Papandreou's Govt Faces Crucial Confidence VoteWorld | November 4, 2011, Friday // 07:25| views
Papandreou's party holds a tiny majority in parliament - 152 out of 300 seats. Photo by EPA/BGNES
The government of Greek Prime Minister George Papandreou faces a crucial confidence vote on Friday night, a day after the country saw intense political horse trading and power struggles.
Papandreou said Thursday that a controversial proposal to hold a referendum on an international bailout for his country would not be necessary if the opposition were to support the tough austerity measures that accompany it.
The centre-right opposition however demanded Prime Minister George Papandreou resign, throwing into disarray plans for a unity government.
Opposition leader Antonis Samaras also called for snap elections before leading his MPs in a dramatic walkout of parliament.
Papandreou's party holds a tiny majority in parliament - 152 out of 300 seats.
At least three members of Papandreou's Pasok party have said this week they no longer back him, but he has the support of one independent, giving him a one-vote majority in Parliament.
A day of turmoil on Thursday, the prime minister told MPs that talks with the opposition on forming a "broader scheme" - apparently meaning a coalition government - should start immediately.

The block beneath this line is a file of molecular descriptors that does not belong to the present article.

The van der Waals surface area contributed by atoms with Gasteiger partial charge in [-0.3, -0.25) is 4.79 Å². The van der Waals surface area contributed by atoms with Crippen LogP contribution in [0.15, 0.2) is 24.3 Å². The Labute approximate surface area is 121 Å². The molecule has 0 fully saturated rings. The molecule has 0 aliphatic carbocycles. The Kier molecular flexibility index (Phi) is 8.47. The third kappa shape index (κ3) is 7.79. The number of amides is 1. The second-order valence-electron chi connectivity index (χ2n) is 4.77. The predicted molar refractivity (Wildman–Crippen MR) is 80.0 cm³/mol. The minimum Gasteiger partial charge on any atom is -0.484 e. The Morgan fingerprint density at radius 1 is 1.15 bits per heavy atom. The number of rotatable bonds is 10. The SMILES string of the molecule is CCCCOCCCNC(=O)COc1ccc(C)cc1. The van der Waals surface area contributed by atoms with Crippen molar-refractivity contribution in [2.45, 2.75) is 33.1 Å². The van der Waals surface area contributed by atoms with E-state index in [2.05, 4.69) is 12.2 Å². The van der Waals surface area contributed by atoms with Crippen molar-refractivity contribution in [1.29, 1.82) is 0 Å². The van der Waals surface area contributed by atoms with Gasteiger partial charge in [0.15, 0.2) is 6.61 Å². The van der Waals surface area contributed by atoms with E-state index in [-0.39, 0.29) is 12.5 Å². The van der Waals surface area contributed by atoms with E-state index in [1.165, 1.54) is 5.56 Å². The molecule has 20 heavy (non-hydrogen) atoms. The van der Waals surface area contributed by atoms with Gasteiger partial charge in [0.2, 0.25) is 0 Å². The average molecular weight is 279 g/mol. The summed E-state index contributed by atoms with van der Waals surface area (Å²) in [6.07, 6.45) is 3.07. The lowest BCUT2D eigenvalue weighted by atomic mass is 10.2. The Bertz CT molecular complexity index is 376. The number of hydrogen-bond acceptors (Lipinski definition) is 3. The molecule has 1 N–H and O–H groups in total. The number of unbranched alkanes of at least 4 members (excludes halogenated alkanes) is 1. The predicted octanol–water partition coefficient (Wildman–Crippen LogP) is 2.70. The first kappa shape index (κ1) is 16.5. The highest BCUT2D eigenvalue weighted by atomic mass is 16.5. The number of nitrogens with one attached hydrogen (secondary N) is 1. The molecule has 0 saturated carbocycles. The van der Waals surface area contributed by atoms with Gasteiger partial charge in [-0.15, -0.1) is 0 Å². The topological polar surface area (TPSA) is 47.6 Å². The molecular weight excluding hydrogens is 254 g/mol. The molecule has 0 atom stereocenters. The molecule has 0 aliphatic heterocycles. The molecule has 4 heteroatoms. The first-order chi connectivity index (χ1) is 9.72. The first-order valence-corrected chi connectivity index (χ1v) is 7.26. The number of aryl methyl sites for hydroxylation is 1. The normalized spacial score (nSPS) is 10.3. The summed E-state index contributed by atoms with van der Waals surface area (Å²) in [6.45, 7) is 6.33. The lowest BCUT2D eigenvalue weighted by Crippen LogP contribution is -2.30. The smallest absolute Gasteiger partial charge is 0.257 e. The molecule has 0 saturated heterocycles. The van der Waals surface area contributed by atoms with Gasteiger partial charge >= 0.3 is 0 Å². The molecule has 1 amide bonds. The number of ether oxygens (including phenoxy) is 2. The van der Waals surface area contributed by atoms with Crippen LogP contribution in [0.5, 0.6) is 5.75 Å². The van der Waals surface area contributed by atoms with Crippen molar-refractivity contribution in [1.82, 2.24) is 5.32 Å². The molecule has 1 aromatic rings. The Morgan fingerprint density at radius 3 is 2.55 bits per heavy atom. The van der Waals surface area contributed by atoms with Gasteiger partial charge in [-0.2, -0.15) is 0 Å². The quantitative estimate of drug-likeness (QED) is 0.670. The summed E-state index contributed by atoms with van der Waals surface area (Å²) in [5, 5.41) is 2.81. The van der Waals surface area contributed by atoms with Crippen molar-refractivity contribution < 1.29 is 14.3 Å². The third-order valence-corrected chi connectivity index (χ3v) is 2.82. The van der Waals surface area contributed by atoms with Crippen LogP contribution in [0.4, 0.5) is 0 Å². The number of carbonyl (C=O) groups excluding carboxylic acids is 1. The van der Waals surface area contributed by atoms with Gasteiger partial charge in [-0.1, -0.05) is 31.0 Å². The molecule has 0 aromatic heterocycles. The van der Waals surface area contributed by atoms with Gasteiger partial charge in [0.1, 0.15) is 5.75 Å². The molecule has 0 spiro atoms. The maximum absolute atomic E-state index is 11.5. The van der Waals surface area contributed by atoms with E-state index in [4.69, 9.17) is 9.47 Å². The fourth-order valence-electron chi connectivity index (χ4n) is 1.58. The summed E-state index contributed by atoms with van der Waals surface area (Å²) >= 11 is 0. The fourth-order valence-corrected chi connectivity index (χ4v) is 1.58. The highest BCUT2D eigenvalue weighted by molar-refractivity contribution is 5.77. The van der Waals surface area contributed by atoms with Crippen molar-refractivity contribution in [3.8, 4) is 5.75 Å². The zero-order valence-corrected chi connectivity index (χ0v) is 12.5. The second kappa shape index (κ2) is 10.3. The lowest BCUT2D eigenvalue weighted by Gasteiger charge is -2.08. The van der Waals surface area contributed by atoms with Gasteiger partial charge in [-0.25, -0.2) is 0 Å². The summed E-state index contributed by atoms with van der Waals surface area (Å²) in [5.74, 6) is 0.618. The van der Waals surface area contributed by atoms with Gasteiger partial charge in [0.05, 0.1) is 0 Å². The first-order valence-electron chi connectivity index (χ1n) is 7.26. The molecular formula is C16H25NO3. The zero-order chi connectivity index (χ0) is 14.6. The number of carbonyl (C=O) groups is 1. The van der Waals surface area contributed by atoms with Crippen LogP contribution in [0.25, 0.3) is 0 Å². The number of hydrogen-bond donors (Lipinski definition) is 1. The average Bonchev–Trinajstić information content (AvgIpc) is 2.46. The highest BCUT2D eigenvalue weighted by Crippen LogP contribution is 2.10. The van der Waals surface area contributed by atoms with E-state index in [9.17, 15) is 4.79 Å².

However, an angry Samaras questioned the motives behind Mr Papandreou's actions.
"I am wondering; Mr Papandreou almost destroyed Greece and Europe, the euro, the international stock markets, his own party in order to ensure what? So that he could blackmail me and the Greek public? Or to ensure what I had already said several days ago; that I accept the bailout agreement as unavoidable?"
Papandreou told MPs the referendum was never an end in itself, and there were two other choices - an election, which he said would bankrupt the country, or a consensus in parliament.
Papandreou's own party is also split. Four ministers, including Finance Minister Evangelos Venizelos, have strongly opposed the referendum on Thursday
Addressing Pasok MPs immediately after the prime minister, Venizelos said Greece must say it was not holding a referendum.
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